The interesting thing about the conversations between Jack and Gwen is that nobody mentions the bigger picture. It's clear enough by now that there's something sinister going on with the Miracle, and there are people who've planned for it. And those people's agenda seems to revolve around reducing the human race to sickly but undying vermin, who have no choice but to dispose of each other. That's a great evil, and really Gwen should be willing to sacrifice her daughter to fight it, if need be. Jack already made that choice with his grandson, and Gwen is showing that she's less willing to do what's necessary. In fact, Gwen's choice isn't about whether to betray Jack, it's about whether to betray the mission. Sadly, nobody mentions the elephant in the car.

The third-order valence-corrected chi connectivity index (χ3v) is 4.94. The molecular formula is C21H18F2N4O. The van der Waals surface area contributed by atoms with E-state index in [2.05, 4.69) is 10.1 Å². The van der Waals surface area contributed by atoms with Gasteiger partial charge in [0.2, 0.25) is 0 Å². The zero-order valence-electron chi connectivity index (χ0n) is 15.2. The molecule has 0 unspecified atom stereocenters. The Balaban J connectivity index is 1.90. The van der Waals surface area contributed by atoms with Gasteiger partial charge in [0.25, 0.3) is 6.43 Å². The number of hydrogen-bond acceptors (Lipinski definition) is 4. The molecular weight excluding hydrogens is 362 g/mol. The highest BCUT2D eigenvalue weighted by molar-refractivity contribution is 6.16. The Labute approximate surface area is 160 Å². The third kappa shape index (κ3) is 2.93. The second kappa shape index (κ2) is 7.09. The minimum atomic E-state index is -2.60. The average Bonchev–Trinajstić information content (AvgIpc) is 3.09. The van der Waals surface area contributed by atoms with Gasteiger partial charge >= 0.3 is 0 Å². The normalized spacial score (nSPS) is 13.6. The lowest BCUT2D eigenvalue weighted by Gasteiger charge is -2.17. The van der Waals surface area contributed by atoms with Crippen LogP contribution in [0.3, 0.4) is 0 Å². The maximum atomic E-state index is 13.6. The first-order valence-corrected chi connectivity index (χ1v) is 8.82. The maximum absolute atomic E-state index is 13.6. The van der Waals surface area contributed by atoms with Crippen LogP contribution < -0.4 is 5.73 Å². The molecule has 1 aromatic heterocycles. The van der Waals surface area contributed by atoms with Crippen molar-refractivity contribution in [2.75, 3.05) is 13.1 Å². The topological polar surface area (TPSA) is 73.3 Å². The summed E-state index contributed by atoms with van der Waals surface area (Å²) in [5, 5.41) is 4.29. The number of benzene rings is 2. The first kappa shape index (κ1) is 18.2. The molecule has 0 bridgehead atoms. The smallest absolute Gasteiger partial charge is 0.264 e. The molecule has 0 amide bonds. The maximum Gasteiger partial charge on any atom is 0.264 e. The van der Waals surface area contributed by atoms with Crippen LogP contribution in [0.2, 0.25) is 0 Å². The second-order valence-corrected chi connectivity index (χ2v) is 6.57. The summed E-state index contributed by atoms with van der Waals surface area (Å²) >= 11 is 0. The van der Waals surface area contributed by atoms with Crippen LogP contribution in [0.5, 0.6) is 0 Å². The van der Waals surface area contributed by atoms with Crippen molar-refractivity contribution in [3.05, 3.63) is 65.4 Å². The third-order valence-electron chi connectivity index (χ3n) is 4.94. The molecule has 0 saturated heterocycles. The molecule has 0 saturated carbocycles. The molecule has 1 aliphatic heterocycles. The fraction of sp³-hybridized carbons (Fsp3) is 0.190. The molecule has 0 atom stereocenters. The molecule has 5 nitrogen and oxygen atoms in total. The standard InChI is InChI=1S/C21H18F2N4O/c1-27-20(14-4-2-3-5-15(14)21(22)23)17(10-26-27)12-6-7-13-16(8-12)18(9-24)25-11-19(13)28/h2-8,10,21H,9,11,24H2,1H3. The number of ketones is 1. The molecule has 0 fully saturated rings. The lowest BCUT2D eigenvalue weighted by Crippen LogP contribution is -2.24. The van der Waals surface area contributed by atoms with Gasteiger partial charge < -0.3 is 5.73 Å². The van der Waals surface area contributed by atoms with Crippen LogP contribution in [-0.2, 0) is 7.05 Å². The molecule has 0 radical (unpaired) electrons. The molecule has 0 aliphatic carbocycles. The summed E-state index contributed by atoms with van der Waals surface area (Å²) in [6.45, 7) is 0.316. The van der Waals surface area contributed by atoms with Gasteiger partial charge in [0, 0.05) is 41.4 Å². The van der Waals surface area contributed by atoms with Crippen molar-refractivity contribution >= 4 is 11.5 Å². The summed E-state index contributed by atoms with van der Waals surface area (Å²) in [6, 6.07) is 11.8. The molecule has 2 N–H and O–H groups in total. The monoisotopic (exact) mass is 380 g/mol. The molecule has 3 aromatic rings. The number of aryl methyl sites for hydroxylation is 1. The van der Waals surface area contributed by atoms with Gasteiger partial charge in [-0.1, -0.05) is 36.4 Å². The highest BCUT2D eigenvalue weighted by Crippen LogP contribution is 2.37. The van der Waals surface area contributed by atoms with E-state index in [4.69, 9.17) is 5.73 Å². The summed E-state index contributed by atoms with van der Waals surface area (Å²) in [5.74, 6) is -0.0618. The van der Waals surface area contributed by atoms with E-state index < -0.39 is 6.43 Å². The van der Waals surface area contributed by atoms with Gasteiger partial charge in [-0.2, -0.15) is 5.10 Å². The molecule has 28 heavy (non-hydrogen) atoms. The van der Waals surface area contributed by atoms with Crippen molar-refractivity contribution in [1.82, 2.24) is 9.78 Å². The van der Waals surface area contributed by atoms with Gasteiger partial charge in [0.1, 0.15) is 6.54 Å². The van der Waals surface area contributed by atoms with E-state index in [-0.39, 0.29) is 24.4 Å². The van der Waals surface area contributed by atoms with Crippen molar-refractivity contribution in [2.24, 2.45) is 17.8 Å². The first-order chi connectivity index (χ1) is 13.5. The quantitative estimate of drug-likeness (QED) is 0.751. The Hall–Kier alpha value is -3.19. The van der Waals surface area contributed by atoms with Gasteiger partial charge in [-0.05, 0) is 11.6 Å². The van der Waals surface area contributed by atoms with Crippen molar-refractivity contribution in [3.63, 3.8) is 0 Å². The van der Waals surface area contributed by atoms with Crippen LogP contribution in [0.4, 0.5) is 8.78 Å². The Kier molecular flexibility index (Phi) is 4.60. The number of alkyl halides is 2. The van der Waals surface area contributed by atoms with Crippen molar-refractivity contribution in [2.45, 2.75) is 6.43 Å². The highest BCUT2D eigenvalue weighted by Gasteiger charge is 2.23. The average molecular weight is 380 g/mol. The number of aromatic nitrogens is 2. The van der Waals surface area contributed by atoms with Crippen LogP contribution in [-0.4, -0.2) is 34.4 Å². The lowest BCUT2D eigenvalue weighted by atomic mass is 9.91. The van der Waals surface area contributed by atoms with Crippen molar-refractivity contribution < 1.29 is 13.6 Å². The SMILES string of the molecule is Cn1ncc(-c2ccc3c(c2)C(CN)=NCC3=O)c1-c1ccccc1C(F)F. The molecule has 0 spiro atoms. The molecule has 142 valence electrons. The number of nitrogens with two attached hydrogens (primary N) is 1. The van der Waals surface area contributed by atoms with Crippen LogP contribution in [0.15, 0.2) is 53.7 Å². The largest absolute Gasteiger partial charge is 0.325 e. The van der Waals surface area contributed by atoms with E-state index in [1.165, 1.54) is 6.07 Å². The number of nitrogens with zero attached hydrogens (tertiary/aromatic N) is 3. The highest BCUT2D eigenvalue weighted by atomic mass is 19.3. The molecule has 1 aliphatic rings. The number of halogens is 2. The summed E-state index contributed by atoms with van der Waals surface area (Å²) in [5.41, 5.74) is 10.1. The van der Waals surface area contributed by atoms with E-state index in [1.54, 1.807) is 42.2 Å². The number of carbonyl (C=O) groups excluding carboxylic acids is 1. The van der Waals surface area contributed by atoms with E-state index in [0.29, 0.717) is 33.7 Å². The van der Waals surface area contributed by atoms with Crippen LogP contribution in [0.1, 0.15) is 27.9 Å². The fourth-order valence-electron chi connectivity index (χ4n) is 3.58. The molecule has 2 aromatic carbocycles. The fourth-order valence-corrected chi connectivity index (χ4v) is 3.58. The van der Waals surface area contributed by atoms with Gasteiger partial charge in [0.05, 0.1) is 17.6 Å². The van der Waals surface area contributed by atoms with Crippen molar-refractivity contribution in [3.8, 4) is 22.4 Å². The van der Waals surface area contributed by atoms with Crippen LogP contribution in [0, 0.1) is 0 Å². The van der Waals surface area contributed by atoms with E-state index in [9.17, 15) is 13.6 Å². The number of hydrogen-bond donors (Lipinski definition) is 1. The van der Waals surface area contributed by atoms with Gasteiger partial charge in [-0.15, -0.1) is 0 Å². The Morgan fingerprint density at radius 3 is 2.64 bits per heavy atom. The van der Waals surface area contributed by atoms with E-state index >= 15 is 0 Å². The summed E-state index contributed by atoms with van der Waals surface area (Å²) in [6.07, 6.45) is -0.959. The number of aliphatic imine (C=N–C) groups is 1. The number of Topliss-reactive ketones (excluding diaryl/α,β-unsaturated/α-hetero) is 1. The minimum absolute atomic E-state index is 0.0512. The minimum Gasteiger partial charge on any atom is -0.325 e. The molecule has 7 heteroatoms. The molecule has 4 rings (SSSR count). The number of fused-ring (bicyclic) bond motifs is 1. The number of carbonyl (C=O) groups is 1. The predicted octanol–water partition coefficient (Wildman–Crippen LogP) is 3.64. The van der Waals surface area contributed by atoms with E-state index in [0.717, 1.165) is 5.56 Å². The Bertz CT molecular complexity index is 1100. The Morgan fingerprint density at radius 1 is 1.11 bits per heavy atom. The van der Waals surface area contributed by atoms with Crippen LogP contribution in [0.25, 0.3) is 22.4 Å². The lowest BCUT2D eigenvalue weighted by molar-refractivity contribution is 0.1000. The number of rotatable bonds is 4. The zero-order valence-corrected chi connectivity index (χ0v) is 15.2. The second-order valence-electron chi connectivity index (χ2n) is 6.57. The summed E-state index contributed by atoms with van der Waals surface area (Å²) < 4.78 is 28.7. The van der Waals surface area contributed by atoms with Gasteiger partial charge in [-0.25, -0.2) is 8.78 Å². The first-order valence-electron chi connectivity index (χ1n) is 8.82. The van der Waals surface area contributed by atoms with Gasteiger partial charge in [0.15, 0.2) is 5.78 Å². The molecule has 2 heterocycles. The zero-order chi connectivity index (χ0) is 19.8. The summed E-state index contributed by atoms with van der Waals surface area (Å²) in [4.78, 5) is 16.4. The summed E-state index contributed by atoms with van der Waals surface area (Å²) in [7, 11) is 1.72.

In any case, the plot starts to trundle forward a fair bit. Angelo is still alive, some 80-odd years later. And he's somehow connected to the Families, who are sporting that triangle emblem that we've been seeing everywhere.
During the period when Jack was strung up and people were carving him like a holiday roast, Angelo's friends sold Jack to three business people for $10,000, and the three businessmen made a sort of triangle symbol with their hands. And even though Jack got away, it seems as though the sinister triumvirate were able to harvest some secret of immortality. Angelo claims not to know anything about those three, when he finally rescues Jack. But he's either lying, or he found out something afterwards.
And that's really what happens when love goes terribly wrong — not just that your loved one turns against you, or kills you, or hands you over to be sliced up. It's that your loved one takes the best part of you, the secret that made you who you were. And gives it to the world, in a debased form. A living death: seems fitting that we got it from a Jazz Age romance gone bad.